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Deep Brain Stimulation Helps Parkinson's Patients; But Also Causes Adverse Effects

by Lynn Shapiro, Writer | January 07, 2009
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Patients with advanced Parkinson disease (PD) who received deep brain stimulation treatment had more improvement in movement skills and quality of life after six months than patients who received other medical therapy, but also had a higher risk of a serious adverse events, according to a study in the January 7, 2009 issue of JAMA.

Deep brain stimulation is a surgical treatment involving the implantation of electrodes that send electrical stimulation to specific parts of the brain to reduce involuntary movements and tremors. It is the surgical intervention of choice when PD motor (movement) complications are inadequately managed with medications, according to background information in the article.

"However, recent reports highlighting unexpected behavioral effects of stimulation suggest that deep brain stimulation, while improving motor function, may have other less desirable consequences," the authors write. They add that there are few randomized trials comparing treatments, and most studies exclude older patients.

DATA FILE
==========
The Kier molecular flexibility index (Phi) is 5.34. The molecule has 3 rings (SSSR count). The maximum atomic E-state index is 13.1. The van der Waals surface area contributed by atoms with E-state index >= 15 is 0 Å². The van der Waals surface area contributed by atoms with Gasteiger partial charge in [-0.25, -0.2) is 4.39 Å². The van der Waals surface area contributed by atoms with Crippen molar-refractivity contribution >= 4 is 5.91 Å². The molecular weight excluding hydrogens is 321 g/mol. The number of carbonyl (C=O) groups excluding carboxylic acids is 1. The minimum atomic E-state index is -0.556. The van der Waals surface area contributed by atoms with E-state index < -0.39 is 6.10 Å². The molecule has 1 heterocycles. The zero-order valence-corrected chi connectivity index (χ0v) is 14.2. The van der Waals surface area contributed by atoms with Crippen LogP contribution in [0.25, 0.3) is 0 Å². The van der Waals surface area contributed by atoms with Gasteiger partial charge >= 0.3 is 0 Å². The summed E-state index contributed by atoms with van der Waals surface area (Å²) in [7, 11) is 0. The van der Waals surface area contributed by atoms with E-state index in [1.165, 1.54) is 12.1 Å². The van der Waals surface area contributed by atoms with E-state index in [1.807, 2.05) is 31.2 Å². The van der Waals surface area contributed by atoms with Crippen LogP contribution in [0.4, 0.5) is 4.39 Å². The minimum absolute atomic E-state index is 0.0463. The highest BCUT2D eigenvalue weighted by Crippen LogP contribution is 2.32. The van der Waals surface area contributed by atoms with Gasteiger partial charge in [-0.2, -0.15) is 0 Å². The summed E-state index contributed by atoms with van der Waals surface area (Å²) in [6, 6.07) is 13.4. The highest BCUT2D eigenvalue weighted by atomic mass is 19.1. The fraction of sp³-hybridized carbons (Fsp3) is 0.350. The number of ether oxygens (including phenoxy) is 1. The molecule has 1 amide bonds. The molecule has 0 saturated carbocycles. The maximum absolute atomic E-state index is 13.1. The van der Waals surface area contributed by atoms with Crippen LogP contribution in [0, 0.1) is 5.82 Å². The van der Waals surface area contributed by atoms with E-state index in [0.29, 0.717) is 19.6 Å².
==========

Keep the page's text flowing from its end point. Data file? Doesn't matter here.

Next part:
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Frances M. Weaver, Ph.D., of Hines VA Hospital, Hines, IL, and colleagues conducted a randomized trial to compare the benefits and risks of deep brain stimulation with those of best medical therapy for patients of a wide age range with PD. A total of 255 patients with PD were enrolled; 25 percent were age 70 years or older. The participants were randomized to receive bilateral deep brain stimulation with leads of the stimulation device implanted in the following locations of the brain: subthalamic nucleus (n = 60) or globus pallidus (n = 61); or received best medical therapy (n = 134), which included management by movement disorder neurologists, who monitored medication use and nonpharmacological therapy (e.g., physical, occupational, and speech therapy).

The researchers found that at six months, deep brain stimulation patients gained an average of 4.6 hours per day of "on" time (the time of good symptom control or unimpeded motor function) without troubling dyskinesia (involuntary movements), while the average change for the best medical therapy group was 0 hours.

Motor function improved significantly with deep brain stimulation compared with best medical therapy, with 71 percent of deep brain stimulation patients versus 32 percent of best medical therapy patients experiencing clinically meaningful motor function improvements at six months, while 3 percent of deep brain stimulation patients and 21 percent of best medical therapy patients had clinically worsening scores.